Robot priests more acceptable to Protestants than Catholics, says professor
Can AI create better priests? Are we prepared to worship via machines rather than fallible humans? A Villanova University professor believes a post-human priesthood has its advantages.
Reprint: ZDNet, September 20, 2019
Our faith in almost everything is being tested these days.
Everything is instant, yet nothing seems real.
The news is apparently as fake as people on the take.
Yet we're desperate to believe in someone -- or even something -- that'll help give our lives meaning.
For many -- though, perhaps, a dwindling number -- religion provides answers. Or merely some comfort.
Step into a church, and you hope to be embraced by values and celestial guidance.
Somehow, though, suspicion about God's human (alleged) intermediaries has grown.
I was moved, therefore, by an article in Vox that explored the notion that religion will be "transformed" by artificial intelligence.
Already, a Buddhist robot priest called Mindar is offering its wisdom to worshippers in Kyoto, Japan. It's not powered by AI, but it is empowered to offer Buddhist teachings to a no-doubt rapt congregation.
It's not difficult, though, to imagine a robot priest, bathed in supreme religious wisdom by the power of AI.
Recently, the subject has invoked humor. This is largely thanks to Anthony Levandowski, the former Google and Uber engineer currently embroiled in a lawsuit as to his, well, ethical purity.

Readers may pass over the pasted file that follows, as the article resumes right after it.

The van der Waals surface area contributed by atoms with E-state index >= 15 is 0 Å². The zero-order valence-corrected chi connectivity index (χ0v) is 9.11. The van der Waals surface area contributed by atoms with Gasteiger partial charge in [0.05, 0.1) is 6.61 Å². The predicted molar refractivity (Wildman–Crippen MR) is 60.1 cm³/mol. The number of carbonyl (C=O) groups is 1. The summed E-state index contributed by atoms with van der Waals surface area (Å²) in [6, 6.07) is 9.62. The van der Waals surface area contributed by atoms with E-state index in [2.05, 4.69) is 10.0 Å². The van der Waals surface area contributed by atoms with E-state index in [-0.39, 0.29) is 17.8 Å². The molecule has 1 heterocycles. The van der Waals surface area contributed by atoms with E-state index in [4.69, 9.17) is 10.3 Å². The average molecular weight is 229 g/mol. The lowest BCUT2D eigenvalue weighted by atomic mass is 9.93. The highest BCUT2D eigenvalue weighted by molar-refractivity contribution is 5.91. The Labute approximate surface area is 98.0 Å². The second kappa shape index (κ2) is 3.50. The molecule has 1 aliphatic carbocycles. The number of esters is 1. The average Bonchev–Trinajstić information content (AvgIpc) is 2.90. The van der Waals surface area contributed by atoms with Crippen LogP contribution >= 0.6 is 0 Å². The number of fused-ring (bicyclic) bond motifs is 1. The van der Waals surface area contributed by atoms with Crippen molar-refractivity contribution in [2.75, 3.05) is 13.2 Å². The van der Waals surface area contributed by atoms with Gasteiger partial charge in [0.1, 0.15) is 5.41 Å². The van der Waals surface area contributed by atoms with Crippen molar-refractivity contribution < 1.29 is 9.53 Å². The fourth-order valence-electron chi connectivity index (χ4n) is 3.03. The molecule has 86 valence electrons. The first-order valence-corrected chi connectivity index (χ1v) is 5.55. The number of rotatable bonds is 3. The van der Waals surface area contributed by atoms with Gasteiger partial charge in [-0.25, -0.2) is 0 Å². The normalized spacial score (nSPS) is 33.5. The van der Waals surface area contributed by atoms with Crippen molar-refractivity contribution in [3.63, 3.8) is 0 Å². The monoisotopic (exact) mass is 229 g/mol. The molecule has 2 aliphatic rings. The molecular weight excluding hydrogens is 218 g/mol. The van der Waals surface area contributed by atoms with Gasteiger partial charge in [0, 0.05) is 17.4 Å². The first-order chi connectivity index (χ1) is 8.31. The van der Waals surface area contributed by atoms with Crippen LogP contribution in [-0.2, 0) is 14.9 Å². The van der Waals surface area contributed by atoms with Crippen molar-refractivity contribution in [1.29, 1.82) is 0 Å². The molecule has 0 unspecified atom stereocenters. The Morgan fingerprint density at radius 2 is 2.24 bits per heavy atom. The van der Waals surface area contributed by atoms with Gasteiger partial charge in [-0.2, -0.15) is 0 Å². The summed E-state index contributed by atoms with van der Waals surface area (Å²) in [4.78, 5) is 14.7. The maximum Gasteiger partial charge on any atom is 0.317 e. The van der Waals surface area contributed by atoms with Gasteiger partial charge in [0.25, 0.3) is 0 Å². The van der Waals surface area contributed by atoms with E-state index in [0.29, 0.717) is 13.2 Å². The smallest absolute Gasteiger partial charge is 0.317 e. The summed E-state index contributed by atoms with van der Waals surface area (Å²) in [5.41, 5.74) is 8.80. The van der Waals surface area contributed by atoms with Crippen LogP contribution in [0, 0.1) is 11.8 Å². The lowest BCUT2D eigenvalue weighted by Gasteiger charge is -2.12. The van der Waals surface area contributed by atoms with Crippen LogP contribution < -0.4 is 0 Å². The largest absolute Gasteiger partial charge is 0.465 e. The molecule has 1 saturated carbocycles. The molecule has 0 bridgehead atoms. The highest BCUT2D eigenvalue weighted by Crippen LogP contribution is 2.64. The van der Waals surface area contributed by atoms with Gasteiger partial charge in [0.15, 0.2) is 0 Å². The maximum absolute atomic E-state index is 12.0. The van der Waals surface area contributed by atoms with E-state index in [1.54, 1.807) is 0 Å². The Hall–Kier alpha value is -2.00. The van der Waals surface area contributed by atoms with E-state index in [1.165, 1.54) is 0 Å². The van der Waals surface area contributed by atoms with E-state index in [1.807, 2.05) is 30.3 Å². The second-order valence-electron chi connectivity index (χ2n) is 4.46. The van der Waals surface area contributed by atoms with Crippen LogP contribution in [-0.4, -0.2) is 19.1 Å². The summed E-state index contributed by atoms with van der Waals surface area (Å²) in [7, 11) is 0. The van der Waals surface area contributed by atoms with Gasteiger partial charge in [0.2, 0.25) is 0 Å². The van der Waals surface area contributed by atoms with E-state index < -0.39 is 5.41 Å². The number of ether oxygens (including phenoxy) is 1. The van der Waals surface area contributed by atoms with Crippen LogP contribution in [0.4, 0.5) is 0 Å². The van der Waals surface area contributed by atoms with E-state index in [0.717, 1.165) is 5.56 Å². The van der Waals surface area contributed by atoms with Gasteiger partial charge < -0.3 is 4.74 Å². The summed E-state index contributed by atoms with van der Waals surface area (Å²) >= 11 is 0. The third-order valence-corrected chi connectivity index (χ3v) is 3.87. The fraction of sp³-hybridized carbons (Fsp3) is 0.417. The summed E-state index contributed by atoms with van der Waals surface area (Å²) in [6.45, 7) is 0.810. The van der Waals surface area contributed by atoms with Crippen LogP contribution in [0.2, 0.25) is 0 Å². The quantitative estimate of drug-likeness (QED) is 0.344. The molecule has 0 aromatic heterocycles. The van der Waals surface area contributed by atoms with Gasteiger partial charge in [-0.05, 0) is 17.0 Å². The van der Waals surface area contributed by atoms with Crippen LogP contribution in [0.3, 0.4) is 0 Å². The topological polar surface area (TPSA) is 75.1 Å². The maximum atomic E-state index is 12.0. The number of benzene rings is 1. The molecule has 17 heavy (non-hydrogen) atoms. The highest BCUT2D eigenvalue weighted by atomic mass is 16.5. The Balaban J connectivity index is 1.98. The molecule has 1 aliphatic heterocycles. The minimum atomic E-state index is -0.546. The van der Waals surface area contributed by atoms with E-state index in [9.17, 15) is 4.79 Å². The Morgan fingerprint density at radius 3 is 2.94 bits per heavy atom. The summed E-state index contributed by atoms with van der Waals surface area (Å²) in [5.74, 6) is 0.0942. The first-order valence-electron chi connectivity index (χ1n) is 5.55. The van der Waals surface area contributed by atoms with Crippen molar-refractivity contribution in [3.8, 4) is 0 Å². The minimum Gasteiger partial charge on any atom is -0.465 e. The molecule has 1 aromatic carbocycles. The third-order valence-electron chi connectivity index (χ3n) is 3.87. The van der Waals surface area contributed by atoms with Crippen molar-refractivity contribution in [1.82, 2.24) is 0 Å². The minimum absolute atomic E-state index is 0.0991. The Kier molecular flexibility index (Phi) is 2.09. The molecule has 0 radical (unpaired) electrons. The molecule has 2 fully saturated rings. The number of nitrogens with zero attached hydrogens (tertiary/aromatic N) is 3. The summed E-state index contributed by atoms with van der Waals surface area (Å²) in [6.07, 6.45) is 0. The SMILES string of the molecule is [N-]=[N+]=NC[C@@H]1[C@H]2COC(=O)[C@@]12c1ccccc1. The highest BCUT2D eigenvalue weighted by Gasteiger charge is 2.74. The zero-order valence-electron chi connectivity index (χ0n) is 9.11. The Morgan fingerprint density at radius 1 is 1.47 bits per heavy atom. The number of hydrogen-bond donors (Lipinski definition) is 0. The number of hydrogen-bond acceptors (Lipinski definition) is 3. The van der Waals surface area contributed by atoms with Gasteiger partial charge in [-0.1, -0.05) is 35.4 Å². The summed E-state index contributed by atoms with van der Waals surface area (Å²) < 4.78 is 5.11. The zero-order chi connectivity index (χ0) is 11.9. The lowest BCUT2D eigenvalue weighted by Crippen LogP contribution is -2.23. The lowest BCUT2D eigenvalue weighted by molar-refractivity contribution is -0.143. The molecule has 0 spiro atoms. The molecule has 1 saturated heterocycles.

A couple of years ago, he announced the creation of a Church of the AI God. At the time, he explained: "It's not a god in the sense that it makes lightning or causes hurricanes. But if there is something a billion times smarter than the smartest human, what else are you going to call it?"
Um, an annoying know-it-all, perhaps?
Is it possible, though, that some familiar religions might embrace a robot priest, rather than the more fallible kinds the real world seems to produce.
For example, one of the first things that come to many minds if you mention the Catholic Church is the constant sexual abuse and pedophilia scandals.
Perhaps a non-human priest -- armed with all the holy knowledge imaginable and none of the unholy behavior -- might be the perfect way to renew the faith.
Ilia Delio, a professor of Christian Theology at Villanova University, offered Vox some fascinating thoughts about this.